Month: August 2017

gender-equalityIt's become commonplace to beat up Silicon Valley companies for lack of diversity. Fear of PR repercussions probably had a lot to do with Google's extreme response to James Damore's internal memo.

There is a lot of emotion on both sides of this issue, but it is something that needs to be discussed.  I'd like to share my own perspective.

I have worked and managed in Silicon Valley for more than 40 years. I've worked at some of the best-known companies in the Valley, as well as a number of venture-funded startups. Throughout my career, affirmative action has been a major goal, and has become institutionalized in the culture and practices of most companies.

But after more than 40 years, efforts to increase diversity have not solved the problem. In fact, these efforts have barely moved the needle.

I was once congratulated by the HR department at Oracle, because my department had the best record in the company for "hiring, retaining, and promoting women." Oddly enough, I pretty much ignored the affirmative action goals that I was given. I tried to hire the best people for the job, and then give them opportunities (and mentoring) to help them be successful in their jobs. I don't recall ever taking into account supposedly gender-related factors in my management decisions.

And as it happened, that worked out pretty well. I had a great team... probably the best I've ever worked with.

But here's the thing: when I exceeded the company goals for hiring and retaining women, it probably meant that another department failed to meet theirs. Or perhaps another company missed their targets. Because, at the end of the day, we were all hiring from the same pool.

Now, I understand that there are barriers to women and minorities in the workplace, and I am not dismissing them. Certainly there are some companies in Silicon Valley where discrimination and sexual harassment are egregious. But by and large, most companies try to do the right thing. And they have been trying for a long, long time.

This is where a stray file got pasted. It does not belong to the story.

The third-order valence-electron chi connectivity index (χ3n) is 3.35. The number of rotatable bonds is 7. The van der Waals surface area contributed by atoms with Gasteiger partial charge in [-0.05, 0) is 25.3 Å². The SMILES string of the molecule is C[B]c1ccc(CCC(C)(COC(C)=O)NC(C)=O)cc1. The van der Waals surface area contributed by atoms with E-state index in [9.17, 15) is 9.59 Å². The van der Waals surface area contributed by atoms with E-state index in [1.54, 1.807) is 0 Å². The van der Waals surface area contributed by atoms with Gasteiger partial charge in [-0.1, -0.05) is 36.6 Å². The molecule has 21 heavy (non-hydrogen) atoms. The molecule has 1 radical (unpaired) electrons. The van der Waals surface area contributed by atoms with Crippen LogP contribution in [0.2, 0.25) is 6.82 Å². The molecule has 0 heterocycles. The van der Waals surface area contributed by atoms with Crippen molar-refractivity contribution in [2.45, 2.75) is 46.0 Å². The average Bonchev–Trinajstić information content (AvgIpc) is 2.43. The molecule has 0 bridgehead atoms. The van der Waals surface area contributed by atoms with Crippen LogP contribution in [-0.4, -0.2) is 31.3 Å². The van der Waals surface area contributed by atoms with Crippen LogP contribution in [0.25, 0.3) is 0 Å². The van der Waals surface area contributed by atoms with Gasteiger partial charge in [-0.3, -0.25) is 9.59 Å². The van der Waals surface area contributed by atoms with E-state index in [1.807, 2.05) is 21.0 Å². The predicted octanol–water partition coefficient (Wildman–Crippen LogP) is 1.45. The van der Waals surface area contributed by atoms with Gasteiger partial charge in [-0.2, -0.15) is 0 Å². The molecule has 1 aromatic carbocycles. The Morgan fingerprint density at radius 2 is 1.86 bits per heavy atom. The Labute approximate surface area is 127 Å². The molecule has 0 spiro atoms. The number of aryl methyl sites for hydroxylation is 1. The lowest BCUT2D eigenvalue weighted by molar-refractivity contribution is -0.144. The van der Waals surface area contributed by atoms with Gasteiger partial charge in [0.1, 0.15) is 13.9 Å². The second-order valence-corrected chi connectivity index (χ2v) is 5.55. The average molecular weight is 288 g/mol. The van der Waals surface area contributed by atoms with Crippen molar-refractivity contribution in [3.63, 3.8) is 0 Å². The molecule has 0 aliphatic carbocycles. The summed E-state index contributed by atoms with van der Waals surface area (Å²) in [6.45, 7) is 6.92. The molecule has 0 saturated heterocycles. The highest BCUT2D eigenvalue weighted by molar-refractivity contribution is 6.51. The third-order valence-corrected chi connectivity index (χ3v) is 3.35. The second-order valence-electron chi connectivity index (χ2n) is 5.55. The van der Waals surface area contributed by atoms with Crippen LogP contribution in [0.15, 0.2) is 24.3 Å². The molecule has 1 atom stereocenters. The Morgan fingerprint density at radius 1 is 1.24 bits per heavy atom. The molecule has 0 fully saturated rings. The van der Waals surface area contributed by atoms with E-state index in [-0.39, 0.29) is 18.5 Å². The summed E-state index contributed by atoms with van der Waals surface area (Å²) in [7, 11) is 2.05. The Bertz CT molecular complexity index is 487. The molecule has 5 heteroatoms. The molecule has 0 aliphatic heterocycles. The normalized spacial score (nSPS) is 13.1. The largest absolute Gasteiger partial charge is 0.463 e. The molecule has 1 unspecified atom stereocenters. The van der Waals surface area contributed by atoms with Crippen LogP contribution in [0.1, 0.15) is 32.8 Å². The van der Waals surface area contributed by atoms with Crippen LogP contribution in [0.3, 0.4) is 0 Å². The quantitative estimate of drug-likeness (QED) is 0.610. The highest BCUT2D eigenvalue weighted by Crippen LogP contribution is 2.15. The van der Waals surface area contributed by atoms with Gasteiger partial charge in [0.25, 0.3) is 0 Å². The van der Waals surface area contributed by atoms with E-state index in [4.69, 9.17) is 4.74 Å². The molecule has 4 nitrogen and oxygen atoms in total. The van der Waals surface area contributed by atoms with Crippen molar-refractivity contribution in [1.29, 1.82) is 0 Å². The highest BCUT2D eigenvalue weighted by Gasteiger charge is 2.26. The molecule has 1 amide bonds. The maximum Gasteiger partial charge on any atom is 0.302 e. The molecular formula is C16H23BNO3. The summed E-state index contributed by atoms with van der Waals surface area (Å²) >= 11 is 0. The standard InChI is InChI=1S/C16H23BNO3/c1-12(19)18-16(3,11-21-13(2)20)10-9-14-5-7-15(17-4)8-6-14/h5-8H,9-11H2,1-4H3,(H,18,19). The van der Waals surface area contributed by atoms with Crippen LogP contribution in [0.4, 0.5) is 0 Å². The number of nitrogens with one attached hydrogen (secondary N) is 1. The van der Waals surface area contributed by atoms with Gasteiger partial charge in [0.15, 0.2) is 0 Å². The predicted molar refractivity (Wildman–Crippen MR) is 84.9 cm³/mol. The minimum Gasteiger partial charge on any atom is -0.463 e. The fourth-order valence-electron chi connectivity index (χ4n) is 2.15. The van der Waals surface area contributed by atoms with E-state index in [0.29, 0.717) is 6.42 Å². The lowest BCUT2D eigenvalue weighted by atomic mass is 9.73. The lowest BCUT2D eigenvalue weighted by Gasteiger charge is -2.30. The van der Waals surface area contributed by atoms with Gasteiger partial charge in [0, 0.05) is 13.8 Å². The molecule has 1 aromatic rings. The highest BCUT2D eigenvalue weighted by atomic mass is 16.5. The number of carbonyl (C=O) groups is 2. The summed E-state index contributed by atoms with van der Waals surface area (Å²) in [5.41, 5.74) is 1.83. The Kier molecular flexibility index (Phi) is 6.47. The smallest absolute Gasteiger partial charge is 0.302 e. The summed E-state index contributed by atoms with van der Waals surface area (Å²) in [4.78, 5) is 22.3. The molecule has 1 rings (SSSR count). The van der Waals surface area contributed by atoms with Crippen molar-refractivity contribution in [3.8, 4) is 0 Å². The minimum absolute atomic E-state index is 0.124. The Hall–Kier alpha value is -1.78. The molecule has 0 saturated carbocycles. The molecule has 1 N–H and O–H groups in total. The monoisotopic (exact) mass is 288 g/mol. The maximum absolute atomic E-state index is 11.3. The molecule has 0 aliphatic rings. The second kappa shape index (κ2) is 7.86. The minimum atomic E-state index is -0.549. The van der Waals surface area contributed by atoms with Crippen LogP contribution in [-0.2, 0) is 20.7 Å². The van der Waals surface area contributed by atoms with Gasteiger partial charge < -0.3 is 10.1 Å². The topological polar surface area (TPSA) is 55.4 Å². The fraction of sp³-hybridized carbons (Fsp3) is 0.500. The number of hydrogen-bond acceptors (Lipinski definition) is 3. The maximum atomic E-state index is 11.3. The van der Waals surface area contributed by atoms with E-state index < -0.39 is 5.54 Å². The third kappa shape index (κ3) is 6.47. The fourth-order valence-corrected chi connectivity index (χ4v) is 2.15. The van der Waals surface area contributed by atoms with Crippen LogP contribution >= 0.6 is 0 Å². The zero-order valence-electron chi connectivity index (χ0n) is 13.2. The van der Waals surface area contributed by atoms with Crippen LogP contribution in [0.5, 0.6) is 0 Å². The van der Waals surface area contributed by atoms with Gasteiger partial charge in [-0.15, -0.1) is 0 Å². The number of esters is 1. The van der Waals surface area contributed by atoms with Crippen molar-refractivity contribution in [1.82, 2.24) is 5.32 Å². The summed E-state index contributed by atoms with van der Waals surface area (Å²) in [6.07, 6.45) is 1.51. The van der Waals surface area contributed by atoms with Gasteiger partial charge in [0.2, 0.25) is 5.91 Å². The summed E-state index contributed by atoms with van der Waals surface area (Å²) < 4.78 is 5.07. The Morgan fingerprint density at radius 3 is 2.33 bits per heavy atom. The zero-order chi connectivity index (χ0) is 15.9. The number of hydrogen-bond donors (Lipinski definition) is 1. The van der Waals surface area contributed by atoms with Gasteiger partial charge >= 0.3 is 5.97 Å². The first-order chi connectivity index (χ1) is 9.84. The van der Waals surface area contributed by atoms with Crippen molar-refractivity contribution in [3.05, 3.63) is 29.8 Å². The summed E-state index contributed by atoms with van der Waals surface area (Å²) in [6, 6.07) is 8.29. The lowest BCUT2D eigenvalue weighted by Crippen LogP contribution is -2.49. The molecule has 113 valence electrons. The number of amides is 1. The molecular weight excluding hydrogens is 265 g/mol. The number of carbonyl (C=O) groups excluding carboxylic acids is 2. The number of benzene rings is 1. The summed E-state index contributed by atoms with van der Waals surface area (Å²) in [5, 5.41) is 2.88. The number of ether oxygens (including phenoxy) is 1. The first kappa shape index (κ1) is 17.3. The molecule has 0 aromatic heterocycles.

It's time to recognize the fact that this is a broad societal problem, and there is only so much that any company can do to solve it. Believe me, the biggest challenge in Silicon Valley has always been recruiting good people, and I think most managers don't care anything about a person's gender or race if they can get the job done.

We need more people in STEM fields, and that means we need to draw on a large and diverse pool. But it's time to get real. Building that pool is not the sole responsibility of the companies that do the hiring.

40 years of affirmative action have not worked. Isn't it time to look elsewhere for solutions?

telemarks-guide-to-dogsContent-based websites and products are rarely glamorous, and are often disparaged by investors and developers. But there is a huge, overlooked advantage of content-based products...  they retain their value for a long, long time.

I was a co-developer of Telemark's Guide to Dogs, which was released on CD-ROM in 1995. The disk contained all sorts of information about dog activities, profiles and photos of 168 AKC-recognized dog breeds, and a "dog breed selector" that helped users to find the ideal dog breeds for their lifestyles and preferences.

The product was originally self-published. It was later licensed to The Learning Company, where it sold over 45,000 copies and won a National Educational Media Network Silver Apple Award in 1997.

When the CD-ROM market began to die, the dog breed selector and profiles were licensed to the IAMs pet food company for use on their website, iams.com. In addition to paying license fees for the product, IAMs paid for regular updates, as the AKC added new breeds and modified breed standards. (In 2017, IAMs changed their branding strategy, and did not renew the license.)

The Dog Breed Selector, Dog Breed Comparer, and over 200 dog profiles and photos are now hosted on an ad-supported website, dogspotters.com. The extensive content has high SEO value.

The products and content are available for purchase or licensing.

In short, an information content product has generated revenue for 22 years, and still has value. There are very, very few technology products and businesses that can make the same claim.